To reach a decision on this, firstly, you could write down the pros and cons of employing someone. You could then take it a stage further, by looking at the likely financial benefits and potential risks of taking someone on board. Finally, you could research similar businesses to yours, to see if they were able to successfully expand by hiring staff.

Successful people know how to make everyday decisions quickly. However, they also know how to pick out vital decisions that need more time and focus.

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By learning critical thinking, you’ll boost your confidence in making decisions. This will naturally lead to boosting your success and happiness in life.

Featured photo credit: Pixabay via pixabay.com

Reference

More by this author

Craig J Todd

UK Writer who loves to use the power of words to inspire and motivate.

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Published on October 30, 2020

11 Essential Philosophy Books That Will Open Your Mind

11 Essential Philosophy Books That Will Open Your Mind

There are numerous ways to build your mindset, but none are as profound as reading philosophy books. Through these books, some of the greatest minds around ask questions and delve deep into thought.

While there isn’t always a clear and distinct answer to the many questions of philosophy, the entire field is a gateway to a higher sense of self. It gets you to think about all manner of things.

Below, we cover some of the essential philosophy books that are best for those who are just starting or looking to expand their mind.

How To Choose a Good Philosophy Book

Before getting to this list, we’ve researched ideal philosophy books to help you expand your mind.

We’ve found that the best philosophy books excel in the following criteria:

  • Complexity – Philosophy isn’t a subject that you can’t dive into immediately and understand everything. The books that we selected are great for people making the first leap.
  • Viewpoint – With philosophy, in particular, the author’s views are more important than in your standard book. We want to ensure the viewpoints and thoughts being discussed still hold up to this day.
  • Open-mindedness – Philosophy is all about asking perplexing questions and unraveling the answer. You might not reach a conclusion in the end, but these books are designed to get you to think.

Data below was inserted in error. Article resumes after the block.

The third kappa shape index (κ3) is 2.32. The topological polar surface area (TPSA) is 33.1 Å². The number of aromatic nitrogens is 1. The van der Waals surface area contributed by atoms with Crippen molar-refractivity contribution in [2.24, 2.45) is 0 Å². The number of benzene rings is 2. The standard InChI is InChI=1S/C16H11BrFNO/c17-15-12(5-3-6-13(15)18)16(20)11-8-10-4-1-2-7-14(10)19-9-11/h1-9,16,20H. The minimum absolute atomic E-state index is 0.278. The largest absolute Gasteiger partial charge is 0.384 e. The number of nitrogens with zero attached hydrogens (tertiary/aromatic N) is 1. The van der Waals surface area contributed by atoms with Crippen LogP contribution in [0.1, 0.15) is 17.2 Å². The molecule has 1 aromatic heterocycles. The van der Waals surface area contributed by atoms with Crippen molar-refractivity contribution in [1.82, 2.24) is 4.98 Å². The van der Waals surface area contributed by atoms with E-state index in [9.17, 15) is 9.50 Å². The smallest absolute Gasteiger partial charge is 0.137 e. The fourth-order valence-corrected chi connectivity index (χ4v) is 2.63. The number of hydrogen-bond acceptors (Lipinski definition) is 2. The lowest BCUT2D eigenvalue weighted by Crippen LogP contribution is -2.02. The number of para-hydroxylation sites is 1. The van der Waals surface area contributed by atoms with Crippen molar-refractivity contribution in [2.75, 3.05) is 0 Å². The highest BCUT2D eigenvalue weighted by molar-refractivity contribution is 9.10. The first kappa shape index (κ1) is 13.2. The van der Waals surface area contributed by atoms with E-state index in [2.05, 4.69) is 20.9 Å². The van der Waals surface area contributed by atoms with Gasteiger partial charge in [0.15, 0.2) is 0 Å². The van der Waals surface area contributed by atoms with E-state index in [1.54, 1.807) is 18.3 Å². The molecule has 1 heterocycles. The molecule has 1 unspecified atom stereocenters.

• Culture – The last criterion is culture. A lot of these books come from early philosophers from centuries ago or possibly from recent years. These philosophy books should paint a picture of the culture.

1. Meditations

    One that you’ll find on many of these types of lists is Meditations and for good reason. It’s the only document of its kind to ever be made. The book focuses on the private thoughts of the world’s most powerful man who advises himself revolving around making good on his responsibilities and the obligations of his position.

    We know enough about Marcus Aurelius to know that he was trained in stoic philosophy and practiced every night on a series of spirituality exercises. These exercises were designed to make him humble, patient, empathetic, generous, and strong in the face of whatever problem he had to face off. And he faced plenty of problems since he was basically the emperor of roughly a third of the planet.

    All of that is poured into this book, and you are bound to remember a line or more that will be applicable in your life. It’s a philosophy book staple.

    Buy Meditations here.

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    2. Letters From a Stoic

      Similar to Marcus Aurelius, Seneca was another powerful man in Rome. He was a brilliant writer at the time and was the kind of guy to give great advice to his most trusted friends. Fortunately, much of his advice comes in letters, and those letters happen to be in this book. The letters themselves provided advice on dealing with grief, wealth, poverty, success, failure, education, and more.

      While Seneca was a stoic, he has a more practical approach and has borrowed from other schools of thought for his advice. As he said when he was alive, “I don’t care about the author if the line is good.” Similar to Meditations, there are several brilliant lines and advice that are still relevant to this day.

      Buy “Letters From a Stoic” here.

      3. Nicomachean Ethics

        Aristotle was a famous Greek philosopher at the time with profound knowledge. He’s named after a form of logic as well called Aristotelian logic. Through this book, Aristotle writes about the root of all Aristotelian ethics. In other words, this book contains the moral ideas that form a base for pretty much all of western civilization.

        Buy “Nicomachean Ethics” here.

        4. Beyond Good & Evil

          Friedrich Nietzsche played a big role in the philosophical world. He was one of the leading philosophers of the existential movement, and it all came through this particular book. He is a brilliant mind. However, the issue with a lot of his work is that it’s all written in German.

          Fortunately, this book is one of the slightly more accessible ones since it’s translated. Within the book, he breaks down the paradoxes of conventional understandings of morality. By doing this, he sets the stage for a lot of the 20th-century thought process that followed.